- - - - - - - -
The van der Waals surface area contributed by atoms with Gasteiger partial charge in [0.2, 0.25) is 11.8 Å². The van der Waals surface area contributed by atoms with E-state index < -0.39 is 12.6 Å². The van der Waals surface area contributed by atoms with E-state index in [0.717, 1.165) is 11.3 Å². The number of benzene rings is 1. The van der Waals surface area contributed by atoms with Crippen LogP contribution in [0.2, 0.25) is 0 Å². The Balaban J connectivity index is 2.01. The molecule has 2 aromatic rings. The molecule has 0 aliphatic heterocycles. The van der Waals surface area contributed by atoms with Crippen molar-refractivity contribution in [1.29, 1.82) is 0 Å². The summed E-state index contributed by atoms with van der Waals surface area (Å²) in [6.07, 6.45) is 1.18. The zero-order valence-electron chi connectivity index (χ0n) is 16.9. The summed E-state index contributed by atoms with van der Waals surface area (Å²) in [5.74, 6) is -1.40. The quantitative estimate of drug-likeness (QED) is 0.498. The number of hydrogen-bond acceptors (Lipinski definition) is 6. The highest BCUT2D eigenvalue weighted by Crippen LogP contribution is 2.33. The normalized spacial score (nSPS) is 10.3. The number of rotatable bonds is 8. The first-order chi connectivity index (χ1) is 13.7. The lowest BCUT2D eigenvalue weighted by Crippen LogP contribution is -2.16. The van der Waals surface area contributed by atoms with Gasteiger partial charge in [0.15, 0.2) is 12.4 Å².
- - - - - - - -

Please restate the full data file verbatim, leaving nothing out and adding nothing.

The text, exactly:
The van der Waals surface area contributed by atoms with Gasteiger partial charge in [0.2, 0.25) is 11.8 Å². The van der Waals surface area contributed by atoms with E-state index < -0.39 is 12.6 Å². The van der Waals surface area contributed by atoms with E-state index in [0.717, 1.165) is 11.3 Å². The number of benzene rings is 1. The van der Waals surface area contributed by atoms with Crippen LogP contribution in [0.2, 0.25) is 0 Å². The Balaban J connectivity index is 2.01. The molecule has 2 aromatic rings. The molecule has 0 aliphatic heterocycles. The van der Waals surface area contributed by atoms with Crippen molar-refractivity contribution in [1.29, 1.82) is 0 Å². The summed E-state index contributed by atoms with van der Waals surface area (Å²) in [6.07, 6.45) is 1.18. The zero-order valence-electron chi connectivity index (χ0n) is 16.9. The summed E-state index contributed by atoms with van der Waals surface area (Å²) in [5.74, 6) is -1.40. The quantitative estimate of drug-likeness (QED) is 0.498. The number of hydrogen-bond acceptors (Lipinski definition) is 6. The highest BCUT2D eigenvalue weighted by Crippen LogP contribution is 2.33. The normalized spacial score (nSPS) is 10.3. The number of rotatable bonds is 8. The first-order chi connectivity index (χ1) is 13.7. The lowest BCUT2D eigenvalue weighted by Crippen LogP contribution is -2.16. The van der Waals surface area contributed by atoms with Gasteiger partial charge in [0.15, 0.2) is 12.4 Å².